When observing the spiral in Preview”,

*with the 6-folds turned off,

*with only the composite adjacents shown,

one will notice a surprising -and highly noticeable-

degree of vertical symmetry in the left sector of the spiral.

This same symmetry also exists

when only the prime adjacents are shown but

that symmetry then consists only of

the voids caused by the absence of

the composite adjacents.

Arrays consisting of voids are hard to distinguish,

especially when surrounded by other voids.

Since these voids are caused by the absence of

the composite adjacents that have their place there,

these voids become “visible” by

looking at these composite adjacents.

Thus, by looking at

an Ulam type spiral consisting of composite adjacents

one attains a deeper understanding of the structure of

the Ulam spiral consisting of prime adjacents.

People trying to understand the Ulam spiral and its mysteries

might want to take note of this.

This page will analize that sector featuring

the symmetry alluded to above.

## Fig. -2.

(As in Preview, but here with spiral-origin at 0.)

– with additional numbers shown

beyond extent of spiral

at left side.

Showing **composite** numbers

adjacent to multiples of 6.

The numbers array between sector-lines -3 & -4

is strongly suggestive of symmetry around

the indicated symmetry-axis

exhibited by most of the numbers in that area.

These numbers are located

within- **& under** the sides of

the “grouping square” shown in Fig. -1.

**62** numbers are located

within- **& under** the edges of that square.

Of these:

**49** numbers are located in an arrangement that is

symmetrical about the vertical line going thru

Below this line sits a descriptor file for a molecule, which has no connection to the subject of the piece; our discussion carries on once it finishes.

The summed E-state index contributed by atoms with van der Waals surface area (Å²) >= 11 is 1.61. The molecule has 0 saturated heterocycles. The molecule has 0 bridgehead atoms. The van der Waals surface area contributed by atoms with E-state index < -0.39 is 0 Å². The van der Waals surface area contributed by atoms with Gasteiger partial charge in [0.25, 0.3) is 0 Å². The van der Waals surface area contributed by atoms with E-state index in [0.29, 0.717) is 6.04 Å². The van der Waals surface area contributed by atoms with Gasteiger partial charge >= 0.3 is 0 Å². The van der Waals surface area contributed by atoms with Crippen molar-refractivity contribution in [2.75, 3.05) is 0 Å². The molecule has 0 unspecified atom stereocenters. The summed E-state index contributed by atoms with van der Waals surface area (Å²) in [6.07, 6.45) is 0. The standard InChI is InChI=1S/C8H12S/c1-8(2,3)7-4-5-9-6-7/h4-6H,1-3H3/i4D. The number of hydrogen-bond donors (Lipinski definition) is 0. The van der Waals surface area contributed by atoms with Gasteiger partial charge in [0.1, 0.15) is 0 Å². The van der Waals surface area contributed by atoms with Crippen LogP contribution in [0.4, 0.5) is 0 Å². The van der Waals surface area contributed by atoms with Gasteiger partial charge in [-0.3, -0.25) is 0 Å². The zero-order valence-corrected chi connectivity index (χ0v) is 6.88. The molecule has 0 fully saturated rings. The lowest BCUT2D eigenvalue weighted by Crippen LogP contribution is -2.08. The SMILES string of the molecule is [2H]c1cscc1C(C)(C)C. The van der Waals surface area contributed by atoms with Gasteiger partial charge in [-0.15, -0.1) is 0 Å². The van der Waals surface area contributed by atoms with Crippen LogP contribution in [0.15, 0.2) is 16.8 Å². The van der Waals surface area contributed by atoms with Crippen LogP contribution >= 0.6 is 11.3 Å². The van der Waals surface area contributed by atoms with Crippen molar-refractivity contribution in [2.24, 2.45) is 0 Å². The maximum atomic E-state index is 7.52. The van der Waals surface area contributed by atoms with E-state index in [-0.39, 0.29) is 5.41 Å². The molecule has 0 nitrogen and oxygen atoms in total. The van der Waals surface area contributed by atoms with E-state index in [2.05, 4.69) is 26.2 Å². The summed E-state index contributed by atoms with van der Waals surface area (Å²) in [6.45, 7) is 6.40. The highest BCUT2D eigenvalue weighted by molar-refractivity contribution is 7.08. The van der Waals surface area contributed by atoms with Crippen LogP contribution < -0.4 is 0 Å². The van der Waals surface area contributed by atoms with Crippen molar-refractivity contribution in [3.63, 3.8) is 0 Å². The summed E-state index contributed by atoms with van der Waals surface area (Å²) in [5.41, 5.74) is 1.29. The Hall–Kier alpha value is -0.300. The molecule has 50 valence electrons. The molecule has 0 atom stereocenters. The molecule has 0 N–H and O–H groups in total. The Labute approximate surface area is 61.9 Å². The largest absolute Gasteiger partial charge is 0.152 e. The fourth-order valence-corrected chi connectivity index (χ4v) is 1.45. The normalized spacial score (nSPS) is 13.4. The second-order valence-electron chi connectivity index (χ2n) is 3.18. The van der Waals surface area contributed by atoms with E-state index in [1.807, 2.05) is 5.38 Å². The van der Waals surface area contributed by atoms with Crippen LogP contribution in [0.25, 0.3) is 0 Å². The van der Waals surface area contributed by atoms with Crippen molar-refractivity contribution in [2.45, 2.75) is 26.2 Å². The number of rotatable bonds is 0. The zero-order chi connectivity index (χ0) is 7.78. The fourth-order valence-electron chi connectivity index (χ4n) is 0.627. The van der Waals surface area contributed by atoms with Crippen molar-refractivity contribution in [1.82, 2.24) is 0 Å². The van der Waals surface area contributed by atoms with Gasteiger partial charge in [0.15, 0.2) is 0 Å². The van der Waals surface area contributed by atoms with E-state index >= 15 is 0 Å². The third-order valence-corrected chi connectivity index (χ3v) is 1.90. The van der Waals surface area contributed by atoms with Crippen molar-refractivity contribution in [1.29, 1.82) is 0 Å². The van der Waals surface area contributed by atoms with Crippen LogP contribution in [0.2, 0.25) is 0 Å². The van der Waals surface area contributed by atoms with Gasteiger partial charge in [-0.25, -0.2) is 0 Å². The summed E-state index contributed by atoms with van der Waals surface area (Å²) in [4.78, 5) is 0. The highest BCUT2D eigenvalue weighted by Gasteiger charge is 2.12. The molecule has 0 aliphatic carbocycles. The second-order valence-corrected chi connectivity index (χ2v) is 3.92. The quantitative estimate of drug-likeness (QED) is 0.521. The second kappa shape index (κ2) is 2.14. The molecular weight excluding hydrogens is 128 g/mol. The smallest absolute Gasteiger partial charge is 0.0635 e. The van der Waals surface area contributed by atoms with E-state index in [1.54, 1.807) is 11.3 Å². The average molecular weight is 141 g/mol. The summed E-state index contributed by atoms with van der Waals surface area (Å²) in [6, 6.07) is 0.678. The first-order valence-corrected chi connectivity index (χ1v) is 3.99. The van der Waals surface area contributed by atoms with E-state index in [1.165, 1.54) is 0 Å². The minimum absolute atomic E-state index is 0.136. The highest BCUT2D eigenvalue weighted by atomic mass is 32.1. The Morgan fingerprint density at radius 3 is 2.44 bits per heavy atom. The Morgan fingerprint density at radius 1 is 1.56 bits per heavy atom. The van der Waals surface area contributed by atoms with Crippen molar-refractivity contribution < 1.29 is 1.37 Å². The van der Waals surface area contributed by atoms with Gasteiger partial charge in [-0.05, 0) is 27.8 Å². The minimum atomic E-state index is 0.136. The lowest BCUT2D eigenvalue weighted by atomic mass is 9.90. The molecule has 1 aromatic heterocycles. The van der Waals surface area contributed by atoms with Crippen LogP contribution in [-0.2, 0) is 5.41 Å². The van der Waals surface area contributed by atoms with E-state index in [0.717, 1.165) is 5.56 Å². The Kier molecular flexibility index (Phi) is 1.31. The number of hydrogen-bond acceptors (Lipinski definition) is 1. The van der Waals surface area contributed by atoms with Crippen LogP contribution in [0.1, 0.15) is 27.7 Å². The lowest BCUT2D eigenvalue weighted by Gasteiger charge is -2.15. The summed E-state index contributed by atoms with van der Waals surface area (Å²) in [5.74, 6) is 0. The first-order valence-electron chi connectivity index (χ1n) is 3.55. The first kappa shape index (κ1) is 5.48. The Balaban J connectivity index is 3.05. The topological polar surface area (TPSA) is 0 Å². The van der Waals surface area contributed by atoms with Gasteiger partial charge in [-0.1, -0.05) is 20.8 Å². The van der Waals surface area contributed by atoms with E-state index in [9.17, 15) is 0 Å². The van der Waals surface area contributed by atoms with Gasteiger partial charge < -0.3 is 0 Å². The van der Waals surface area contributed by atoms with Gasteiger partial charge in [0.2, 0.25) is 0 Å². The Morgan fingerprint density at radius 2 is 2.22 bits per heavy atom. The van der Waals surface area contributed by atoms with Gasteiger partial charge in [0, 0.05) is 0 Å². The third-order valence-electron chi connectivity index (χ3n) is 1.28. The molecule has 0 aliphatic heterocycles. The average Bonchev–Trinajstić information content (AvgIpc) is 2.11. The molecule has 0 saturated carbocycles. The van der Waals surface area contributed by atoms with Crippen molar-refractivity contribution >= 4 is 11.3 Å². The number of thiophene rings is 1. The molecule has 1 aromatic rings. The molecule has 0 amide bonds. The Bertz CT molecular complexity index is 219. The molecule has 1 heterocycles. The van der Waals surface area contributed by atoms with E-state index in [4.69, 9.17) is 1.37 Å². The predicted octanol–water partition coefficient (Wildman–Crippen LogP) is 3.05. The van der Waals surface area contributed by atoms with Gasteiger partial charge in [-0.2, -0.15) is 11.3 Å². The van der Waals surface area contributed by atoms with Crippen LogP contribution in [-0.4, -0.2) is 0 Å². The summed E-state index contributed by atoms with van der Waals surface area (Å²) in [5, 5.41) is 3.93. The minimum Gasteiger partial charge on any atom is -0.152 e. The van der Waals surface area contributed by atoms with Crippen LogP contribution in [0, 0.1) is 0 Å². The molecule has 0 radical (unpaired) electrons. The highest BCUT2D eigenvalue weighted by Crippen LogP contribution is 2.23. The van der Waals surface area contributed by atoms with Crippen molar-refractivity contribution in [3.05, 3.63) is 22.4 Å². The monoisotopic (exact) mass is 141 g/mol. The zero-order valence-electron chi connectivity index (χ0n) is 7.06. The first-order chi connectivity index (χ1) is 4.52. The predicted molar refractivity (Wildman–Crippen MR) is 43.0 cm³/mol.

the top- & bottom corners of the square.

These numbers are highlighted by red circular backgrounds.**5** of these numbers are located on the symmetry-axis &

there are **22** pairs of numbers, with each pair consisting of

numbers located symmetrically about the symmetry-axis.

The numbers in the symmetry-pairs and on the symmetry-axis

are shown by themselves in the take-out below.

They constitute **79.03…. %** of all the numbers located

within- & under the edges of the square.

## Fig. -3.

(As in Preview, but here with spiral-origin at 0.)

– with additional numbers shown

beyond extent of spiral

at left side.

Showing ** Prime** numbers

adjacent to multiples of 6.

**59** numbers are located

within- **and under** the edges of that square.

Of these:

**46** numbers are located in an arrangement that is

symmetrical about the vertical line going thru

the top- & bottom corners of the square.

These numbers are highlighted by red circular backgrounds.**4** of these numbers are located on the symmetry-axis &

there are **21** pairs of numbers, with each pair consisting of

numbers located symmetrically about the symmetry-axis.

The numbers in the symmetry-pairs and on the symmetry-axis

are shown by themselves in the take-out below.

They constitute **77.96…. %** of all the numbers located

within- & under the sides of the square.

## Fig. -4.

(Fig. -1 from above, partial.)

The square-size is fortuitous because

by **all 4** of its sides running **over** the rows of numbers

it is of a size such that it can most conveniently “tile”

the entire area located between sector lines -3 & -4,

this for drawing comparisons between

various areas one might wish to compare.

Such tiling can establish a “grid” system

for the entire area between sector lines -3 & -4,

with the origin of the system located at 5 and

its axes starting there.

The tile shown is shown again in Fig. -5

and it can be seen to consist of

16 smaller minimal-sized “unit tiles”

arranged in a 4 x 4 pattern.

Thus it can be defined as a 4 x 4 tile.

Note that the symmetry axis shown here

runs thru crossing-numbers & the isolates

and these only.